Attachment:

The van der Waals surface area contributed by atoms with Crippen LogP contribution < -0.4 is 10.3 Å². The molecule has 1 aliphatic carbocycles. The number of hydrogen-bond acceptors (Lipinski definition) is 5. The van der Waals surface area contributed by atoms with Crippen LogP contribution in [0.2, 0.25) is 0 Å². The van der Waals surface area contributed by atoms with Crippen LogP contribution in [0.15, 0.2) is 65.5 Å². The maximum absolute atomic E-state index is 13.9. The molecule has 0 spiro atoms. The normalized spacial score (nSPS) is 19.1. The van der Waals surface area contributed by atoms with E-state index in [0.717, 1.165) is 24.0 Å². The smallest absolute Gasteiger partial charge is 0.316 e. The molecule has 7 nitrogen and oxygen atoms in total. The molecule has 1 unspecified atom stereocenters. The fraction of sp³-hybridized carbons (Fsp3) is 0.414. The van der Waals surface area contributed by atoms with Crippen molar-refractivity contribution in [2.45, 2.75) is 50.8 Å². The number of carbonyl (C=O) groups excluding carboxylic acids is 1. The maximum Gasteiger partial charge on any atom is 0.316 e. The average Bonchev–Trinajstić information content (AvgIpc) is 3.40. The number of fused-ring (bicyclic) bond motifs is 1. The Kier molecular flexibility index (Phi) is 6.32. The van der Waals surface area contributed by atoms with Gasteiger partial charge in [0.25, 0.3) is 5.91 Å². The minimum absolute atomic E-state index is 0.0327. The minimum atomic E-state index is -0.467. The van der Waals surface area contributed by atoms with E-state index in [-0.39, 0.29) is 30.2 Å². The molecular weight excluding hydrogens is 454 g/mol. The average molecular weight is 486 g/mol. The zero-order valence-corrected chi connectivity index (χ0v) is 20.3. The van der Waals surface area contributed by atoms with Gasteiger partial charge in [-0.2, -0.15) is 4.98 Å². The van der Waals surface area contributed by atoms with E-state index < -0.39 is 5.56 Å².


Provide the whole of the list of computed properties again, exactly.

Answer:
The van der Waals surface area contributed by atoms with Crippen LogP contribution < -0.4 is 10.3 Å². The molecule has 1 aliphatic carbocycles. The number of hydrogen-bond acceptors (Lipinski definition) is 5. The van der Waals surface area contributed by atoms with Crippen LogP contribution in [0.2, 0.25) is 0 Å². The van der Waals surface area contributed by atoms with Crippen LogP contribution in [0.15, 0.2) is 65.5 Å². The maximum absolute atomic E-state index is 13.9. The molecule has 0 spiro atoms. The normalized spacial score (nSPS) is 19.1. The van der Waals surface area contributed by atoms with E-state index in [0.717, 1.165) is 24.0 Å². The smallest absolute Gasteiger partial charge is 0.316 e. The molecule has 7 nitrogen and oxygen atoms in total. The molecule has 1 unspecified atom stereocenters. The fraction of sp³-hybridized carbons (Fsp3) is 0.414. The van der Waals surface area contributed by atoms with Crippen molar-refractivity contribution in [2.45, 2.75) is 50.8 Å². The number of carbonyl (C=O) groups excluding carboxylic acids is 1. The maximum Gasteiger partial charge on any atom is 0.316 e. The average Bonchev–Trinajstić information content (AvgIpc) is 3.40. The number of fused-ring (bicyclic) bond motifs is 1. The Kier molecular flexibility index (Phi) is 6.32. The van der Waals surface area contributed by atoms with Gasteiger partial charge in [0.25, 0.3) is 5.91 Å². The minimum absolute atomic E-state index is 0.0327. The minimum atomic E-state index is -0.467. The van der Waals surface area contributed by atoms with E-state index in [-0.39, 0.29) is 30.2 Å². The molecular weight excluding hydrogens is 454 g/mol. The average molecular weight is 486 g/mol. The zero-order valence-corrected chi connectivity index (χ0v) is 20.3. The van der Waals surface area contributed by atoms with Gasteiger partial charge in [-0.2, -0.15) is 4.98 Å². The van der Waals surface area contributed by atoms with E-state index < -0.39 is 5.56 Å².